The characters of author David Burnett’s novels are real, believable, and the detailed descriptions of the locales allow the reader to get inside the story and go along with the characters on their journeys of loss, love, failures and eventual triumphs. Enjoy!
Genre: Family Life | Romance
It is the fear of separation from everything she loves that brings Allison Bannister to the beach. She stops on the steps that lead down to the ocean. She is alone. The sun is setting behind her; the tide is rushing in, and dark water is licking at the bottom step. Off to the north, the lights of Charleston shine into the evening sky. To the south, a star twinkles as darkness descends on the barrier islands. Light and dark; good and evil. Reconciliation is not in the cards.
Allison shivers. How easy it would be to walk out into the ocean. Her winter clothes would take on water and weigh her down. When she went under, her body would turn cold, her lungs would fill with water, and all of her troubles would end.
It all started with an invitation to Michael’s high school reunion.
“Wouldn’t it be wonderful,” he asks as the reunion winds down, “if you could crawl through a worm hole and find yourself in high school, again?”
Over the next few weeks, Allison attempts to cope with the strange things that happen as Michael “crawls though the worm hole,” and morphs back into the person he was thirty years earlier, setting in motion events which disrupt their lives and tear the couple apart.
As Michael spends long hours in his new art studio, Allison feels rejected and begins to build a life of her own. Before long, Michael and Allison, a couple who seldom spent time apart, rarely spend time together. They both feel neglected, and each blames the other. A long separation, the unexpected appearance of Michael’s college girlfriend, an unplanned rendezvous, and a charge of adultery threaten to end their marriage forever – and Allison finds herself alone on the beach.
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Genre: Contemporary Fiction | Women’s Fiction | Teen & Young Adult
Handfasting: A Celtic ceremony of engagement or betrothal.
Katherine had joined hands with Steven in the ruins of the old abbey church. Standing before the high altar, they were handfasted in the Celtic custom, engaged to be married. Katherine was going to college, going to med school. Steven was studying art in Italy for the next year. She could not marry Steven, then. A rose bush had bloomed beside the ruined altar. Steven had reached out to caress one of the flowers.
“I’ll find you,” he had said. “In ten years, when we have finished school, when we are able to marry, I’ll find you. Until then, whenever you see a yellow rose, remember me. Remember I love you.”
Ten years after the handfasting, Steven fulfils his promise to find Katie, they fall in love again, and plan to marry.
Steven, though, is not Katherine’s only suitor. Bill Wilson -arrogant, selfish, sexist, abusive- has known Katherine since they were in high school, and he has long planned to wed her. When Steven appears, he realizes that he must finally stake his claim. The conflict that follows takes an unexpected, violent twist.
Will Steven fight for their love?
Will Katie see Bill’s abuse for what it is, or is she doomed to a tortured life as his wife?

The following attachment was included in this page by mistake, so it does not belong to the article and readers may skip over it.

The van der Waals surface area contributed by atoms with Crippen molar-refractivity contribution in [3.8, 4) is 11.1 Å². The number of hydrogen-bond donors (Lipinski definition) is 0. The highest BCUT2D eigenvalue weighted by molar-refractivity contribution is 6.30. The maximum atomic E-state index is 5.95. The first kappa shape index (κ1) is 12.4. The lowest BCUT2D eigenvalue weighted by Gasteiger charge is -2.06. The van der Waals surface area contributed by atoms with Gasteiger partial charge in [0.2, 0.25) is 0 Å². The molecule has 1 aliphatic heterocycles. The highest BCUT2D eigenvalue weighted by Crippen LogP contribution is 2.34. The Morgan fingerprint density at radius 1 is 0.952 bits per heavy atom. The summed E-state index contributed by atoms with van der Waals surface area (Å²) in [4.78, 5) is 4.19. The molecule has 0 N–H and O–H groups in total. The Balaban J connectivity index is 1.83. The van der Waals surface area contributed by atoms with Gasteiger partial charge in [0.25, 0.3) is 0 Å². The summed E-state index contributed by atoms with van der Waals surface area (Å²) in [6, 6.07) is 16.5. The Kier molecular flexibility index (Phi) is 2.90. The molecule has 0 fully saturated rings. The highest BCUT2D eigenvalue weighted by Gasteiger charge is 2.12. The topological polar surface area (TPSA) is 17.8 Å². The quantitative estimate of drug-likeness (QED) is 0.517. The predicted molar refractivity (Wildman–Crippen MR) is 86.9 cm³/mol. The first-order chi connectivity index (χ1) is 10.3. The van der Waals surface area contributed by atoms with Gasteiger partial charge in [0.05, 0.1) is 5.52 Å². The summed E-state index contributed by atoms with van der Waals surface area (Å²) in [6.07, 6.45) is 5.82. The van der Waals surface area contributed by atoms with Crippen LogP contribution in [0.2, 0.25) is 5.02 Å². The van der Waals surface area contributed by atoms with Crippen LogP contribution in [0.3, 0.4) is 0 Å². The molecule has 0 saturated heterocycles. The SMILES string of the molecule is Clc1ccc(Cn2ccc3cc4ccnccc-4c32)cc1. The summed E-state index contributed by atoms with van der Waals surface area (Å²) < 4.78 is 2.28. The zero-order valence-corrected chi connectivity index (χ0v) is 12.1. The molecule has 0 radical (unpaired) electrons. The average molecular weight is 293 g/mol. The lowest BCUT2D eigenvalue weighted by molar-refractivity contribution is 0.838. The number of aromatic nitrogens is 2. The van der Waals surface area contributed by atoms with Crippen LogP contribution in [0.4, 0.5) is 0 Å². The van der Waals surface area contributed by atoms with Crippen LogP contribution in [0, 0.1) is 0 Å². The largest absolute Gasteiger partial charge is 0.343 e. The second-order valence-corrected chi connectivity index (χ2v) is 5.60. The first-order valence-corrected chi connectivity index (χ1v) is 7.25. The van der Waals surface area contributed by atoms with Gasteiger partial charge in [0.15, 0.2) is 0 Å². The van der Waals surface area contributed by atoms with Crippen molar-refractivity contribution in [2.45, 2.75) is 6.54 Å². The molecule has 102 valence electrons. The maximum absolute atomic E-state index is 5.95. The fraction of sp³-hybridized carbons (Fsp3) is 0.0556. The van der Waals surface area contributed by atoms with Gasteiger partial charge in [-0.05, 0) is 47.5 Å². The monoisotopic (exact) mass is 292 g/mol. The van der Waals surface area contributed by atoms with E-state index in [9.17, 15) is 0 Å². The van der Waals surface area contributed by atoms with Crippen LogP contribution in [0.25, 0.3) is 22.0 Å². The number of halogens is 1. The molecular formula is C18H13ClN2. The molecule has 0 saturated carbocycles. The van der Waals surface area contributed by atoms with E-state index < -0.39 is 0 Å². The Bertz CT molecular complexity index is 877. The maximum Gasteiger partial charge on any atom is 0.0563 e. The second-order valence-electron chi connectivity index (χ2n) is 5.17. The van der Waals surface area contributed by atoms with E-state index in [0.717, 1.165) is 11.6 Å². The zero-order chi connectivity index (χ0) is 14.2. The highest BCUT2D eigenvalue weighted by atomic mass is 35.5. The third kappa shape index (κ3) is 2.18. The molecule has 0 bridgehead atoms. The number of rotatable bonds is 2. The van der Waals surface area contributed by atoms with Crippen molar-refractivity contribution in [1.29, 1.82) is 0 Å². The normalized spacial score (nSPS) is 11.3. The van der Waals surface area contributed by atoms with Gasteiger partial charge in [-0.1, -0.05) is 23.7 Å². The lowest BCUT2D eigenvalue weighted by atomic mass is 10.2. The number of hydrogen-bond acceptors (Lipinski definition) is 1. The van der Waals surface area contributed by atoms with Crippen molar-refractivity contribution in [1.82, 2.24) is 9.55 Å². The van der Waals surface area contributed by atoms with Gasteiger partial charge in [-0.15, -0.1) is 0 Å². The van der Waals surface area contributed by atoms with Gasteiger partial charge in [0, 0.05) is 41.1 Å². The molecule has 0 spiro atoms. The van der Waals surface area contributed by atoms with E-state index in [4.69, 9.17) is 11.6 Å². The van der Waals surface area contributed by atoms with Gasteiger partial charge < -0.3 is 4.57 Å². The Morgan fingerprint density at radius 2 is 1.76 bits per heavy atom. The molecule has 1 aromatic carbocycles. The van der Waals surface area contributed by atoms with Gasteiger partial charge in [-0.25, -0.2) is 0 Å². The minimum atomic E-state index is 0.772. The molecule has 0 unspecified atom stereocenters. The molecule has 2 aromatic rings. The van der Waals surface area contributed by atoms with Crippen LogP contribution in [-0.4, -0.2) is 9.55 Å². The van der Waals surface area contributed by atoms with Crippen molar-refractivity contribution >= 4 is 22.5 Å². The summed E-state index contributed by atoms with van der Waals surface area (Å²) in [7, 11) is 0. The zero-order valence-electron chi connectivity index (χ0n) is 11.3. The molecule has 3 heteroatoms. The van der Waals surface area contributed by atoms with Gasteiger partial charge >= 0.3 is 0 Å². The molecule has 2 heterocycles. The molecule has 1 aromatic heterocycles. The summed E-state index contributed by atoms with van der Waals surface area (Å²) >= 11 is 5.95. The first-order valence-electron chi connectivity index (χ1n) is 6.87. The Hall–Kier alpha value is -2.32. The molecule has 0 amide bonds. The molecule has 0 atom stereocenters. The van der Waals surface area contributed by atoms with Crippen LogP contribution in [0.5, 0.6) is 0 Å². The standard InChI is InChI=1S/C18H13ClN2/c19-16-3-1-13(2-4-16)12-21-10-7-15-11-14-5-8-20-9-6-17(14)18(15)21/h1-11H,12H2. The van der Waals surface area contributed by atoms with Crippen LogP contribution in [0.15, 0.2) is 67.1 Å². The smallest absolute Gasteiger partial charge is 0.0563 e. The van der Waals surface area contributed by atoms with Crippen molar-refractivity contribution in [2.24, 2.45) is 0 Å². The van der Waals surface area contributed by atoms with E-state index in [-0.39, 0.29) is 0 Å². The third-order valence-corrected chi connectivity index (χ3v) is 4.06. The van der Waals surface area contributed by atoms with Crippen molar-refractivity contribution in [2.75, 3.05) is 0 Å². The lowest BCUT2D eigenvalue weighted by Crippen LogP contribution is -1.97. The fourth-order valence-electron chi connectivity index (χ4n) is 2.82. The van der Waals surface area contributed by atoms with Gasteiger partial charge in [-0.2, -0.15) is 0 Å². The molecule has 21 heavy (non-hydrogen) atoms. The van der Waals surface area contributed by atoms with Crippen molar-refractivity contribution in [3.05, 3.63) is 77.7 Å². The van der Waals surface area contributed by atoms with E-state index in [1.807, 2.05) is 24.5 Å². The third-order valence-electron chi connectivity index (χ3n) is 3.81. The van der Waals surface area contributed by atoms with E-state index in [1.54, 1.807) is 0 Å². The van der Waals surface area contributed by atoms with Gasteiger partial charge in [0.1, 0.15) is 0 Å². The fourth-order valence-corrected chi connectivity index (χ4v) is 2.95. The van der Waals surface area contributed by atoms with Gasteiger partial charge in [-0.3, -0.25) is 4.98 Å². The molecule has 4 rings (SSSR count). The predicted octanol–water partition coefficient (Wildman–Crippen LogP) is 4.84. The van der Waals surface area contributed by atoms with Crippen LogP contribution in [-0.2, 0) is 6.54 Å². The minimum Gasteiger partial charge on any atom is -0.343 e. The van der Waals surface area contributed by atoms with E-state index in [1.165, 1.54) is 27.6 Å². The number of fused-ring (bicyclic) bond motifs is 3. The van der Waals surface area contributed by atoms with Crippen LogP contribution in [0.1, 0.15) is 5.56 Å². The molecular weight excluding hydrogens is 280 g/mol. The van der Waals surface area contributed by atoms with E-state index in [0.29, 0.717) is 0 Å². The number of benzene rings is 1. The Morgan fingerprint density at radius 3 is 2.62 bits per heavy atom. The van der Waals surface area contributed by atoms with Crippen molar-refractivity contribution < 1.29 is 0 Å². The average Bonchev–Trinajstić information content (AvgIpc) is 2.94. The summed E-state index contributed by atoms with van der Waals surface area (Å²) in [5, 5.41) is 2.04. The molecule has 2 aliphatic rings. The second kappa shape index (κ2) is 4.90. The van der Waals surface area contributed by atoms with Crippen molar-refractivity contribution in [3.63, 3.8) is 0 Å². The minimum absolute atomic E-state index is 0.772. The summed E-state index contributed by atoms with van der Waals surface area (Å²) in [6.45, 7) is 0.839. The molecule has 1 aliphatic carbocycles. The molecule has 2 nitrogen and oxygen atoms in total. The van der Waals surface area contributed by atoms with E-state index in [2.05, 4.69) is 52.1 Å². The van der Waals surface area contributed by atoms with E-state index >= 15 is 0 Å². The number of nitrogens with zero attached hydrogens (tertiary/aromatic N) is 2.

The Handfasting is a story of love renewed, a suitor spurned, a vicious attack, and a struggle for healing.
It is a story of love that survives.
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To Fall in Love Again
Genre: Contemporary Fiction | Women’s Fiction | Romance
Drew Nelson did not plan to fall in love that morning!
He did not plan to talk with anyone. He did not plan to make a new friend.
He resisted all of Amy’s attempts to draw him out− at the hotel, at the airport, on the airplane− giving hurried responses and burying his face in a pile of papers.
But when the flight attendant offered coffee, and a muscle in Amy’s back twitched as she reached for it, and the cup tipped, and the hot liquid puddled in Drew’s lap, then they began to talk!
Earlier in the year, each had lost a spouse of over thirty years. Drew’s wife had died of a brain tumor, Amy’s husband when his small airplane nose-dived to earth, the engine at full throttle − an accident, it was ruled.
They live in the same city. Both have grandchildren. They are about the same age. Consciously, or not, they both are looking to love again.
But relationships do not exist in vacuums. Drew is wealthy, and Amy is middle class. Amy is “new” in town – she and her husband moved to Charleston twenty-five years ago – while Drew’s family has lived there for three centuries. Drew lives below Broad, a code word for high society, old families, power, and money. Amy’s home is across the river.
Class warfare may be less violent than it was in the past, but when Drew invites Amy to the St Cecelia Ball, battle lines are drawn.
In a city in which ancestry is important, the ball’s membership is passed from father to son, and only those from the oldest families are members.
Family, friends, co-workers all weigh in on their relationship and choose sides. Allies are found in unexpected places. Opposition comes from among those who were thought to be friends. Though they are gone, even their spouses − through things they have done and things they have said − wield influence in the conflict that follows.
Is Drew is one of them, the rich snobs who despise Amy? Does he truly love her?
Does Amy care for Drew? Can she trust him, or is he simply using her?
As each questions the other’s motives, their feelings for each other are tested.
Do Drew and Amy truly want to fall in love again?
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